The time has arrived

PUKALANI – This week’s Hawaiian Airlines Division I Boys Basketball State Championship is the time to get it done for King Kekaulike High School. Let’s just say there is no plan B.

Na Alii finished 18-0 on Maui this season, but eight of the players have finished their prep careers on the Valley Isle.

King Kekaulike won the first Maui Interscholastic League title in program history this year, one season after making its initial state tournament, and the nucleus of the roster has been working together nearly year-round since 6th grade. The team has no one younger than a junior.

“Who isn’t excited for an opportunity like this?” junior guard Chase Iwata-Bartelme said before practice Monday. “Well, the work ethic has been great. When we won our (MIL) championship game it wasn’t about the fact that we made history or any of that. It was, ‘It’s time to go to work for real now.’ Our practice picked up, it’s been good.”

Third-seeded King Kekaulike (19-4 overall, 14-0 MIL) will play a quarterfinal on Thursday against either defending state-champion Punahou or Farrington.

“To be honest, a little bit of the team is scared because it’s Punahou,” Iwata-Bartelme said. “But you have got to go in like you are 0-0, you haven’t won a game, and you are coming to make a statement because that’s what we do.”

MIL runner-up Baldwin plays Kapolei on Wednesday. In Division II, third-seeded Seabury Hall opens Thursday against University.

Last season, after qualifying for the state tournament as the MIL runner-up, King Kekaulike knocked off two-time defending state-champion Kamehameha Kapalama before losing its next two games.

“Last season, they didn’t even know how to pronounce our name,” said Na Alii coach Bill Naylor.

Iwata-Bartelme said: “We have to go with the mindset that we can beat this team because at the top of our game there is the possibility that we could. We came to the state tournament last year and did what we wanted to do, we made noise, and this year we plan to go farther. I’m not saying we could or we couldn’t, but our goal is to take it to the top.”

In December, Na Alii lost 57-50 to Maryknoll, the top seed this week.

“I think if we play the way we are supposed to we might be able to take them,” Iwata-Bartelme said.

Naylor has coached two Maui High teams to state semifinals – in 1998, the Scott Prather-led Sabers beat two-time defending state-champion Moanalua, and in 2003, a loaded squad that included Gene Rivera finished 28-1.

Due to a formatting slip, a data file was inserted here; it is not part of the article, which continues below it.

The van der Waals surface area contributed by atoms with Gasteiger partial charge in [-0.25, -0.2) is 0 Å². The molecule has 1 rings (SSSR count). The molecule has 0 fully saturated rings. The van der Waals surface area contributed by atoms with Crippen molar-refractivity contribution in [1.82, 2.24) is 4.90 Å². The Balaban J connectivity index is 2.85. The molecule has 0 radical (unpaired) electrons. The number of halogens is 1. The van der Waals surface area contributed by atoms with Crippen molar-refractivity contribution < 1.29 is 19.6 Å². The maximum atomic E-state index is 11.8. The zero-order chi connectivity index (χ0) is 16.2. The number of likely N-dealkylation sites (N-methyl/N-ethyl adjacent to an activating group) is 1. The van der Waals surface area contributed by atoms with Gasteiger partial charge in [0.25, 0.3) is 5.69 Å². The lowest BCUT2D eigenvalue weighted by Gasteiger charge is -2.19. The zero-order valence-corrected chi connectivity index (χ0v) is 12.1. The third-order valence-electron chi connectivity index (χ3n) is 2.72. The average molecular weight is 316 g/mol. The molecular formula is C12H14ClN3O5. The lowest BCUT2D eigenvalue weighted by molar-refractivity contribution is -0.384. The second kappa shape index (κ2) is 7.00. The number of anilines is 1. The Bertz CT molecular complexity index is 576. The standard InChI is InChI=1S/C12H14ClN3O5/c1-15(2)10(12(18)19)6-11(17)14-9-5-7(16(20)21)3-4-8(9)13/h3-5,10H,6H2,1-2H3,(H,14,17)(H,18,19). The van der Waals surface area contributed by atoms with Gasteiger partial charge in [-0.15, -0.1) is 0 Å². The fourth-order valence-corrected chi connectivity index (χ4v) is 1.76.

Prather and Rivera, former MIL Players of the Year, have been among a group of players Naylor has coached who have been at Na Alii’s practices in the last couple of weeks.

Iwata-Bartelme is the only nonsenior starter – the rest of the first five comprises Jacob Havron, Gabe Gunter, Jansen Agapay and Alroy Ferreira.

“There’s a little bit (of pressure), but, I mean, we’re all confident after being at the state tournament last year,” Gunter said. “We know what it feels like, especially winning that first game. It is still a big deal for our school. It definitely gives us confidence.”

The last two summers have been filled with titles in Mainland tournaments, all with this week in mind.

“That’s a great question, are you ever totally prepared?” Naylor said. “Our whole idea is, our preparation is to work hard. Our preparation is to play like a team, our preparation is to be together, to be on the floor and do all the things that nobody notices more than another team will do that.

“Loose balls, take a charge, all the 50-50 balls, we have been saying that all year long. Our goal is to hold teams to the 30s with our defense. If we can do that, we are going to win some ballgames.”

Gunter said his personal goal is the same one his teammates have.

“For me, it is just doing whatever it takes to put this team in the best position to win,” he said. “Whether that’s rebounding, scoring, I have to be there.”

* Robert Collias is at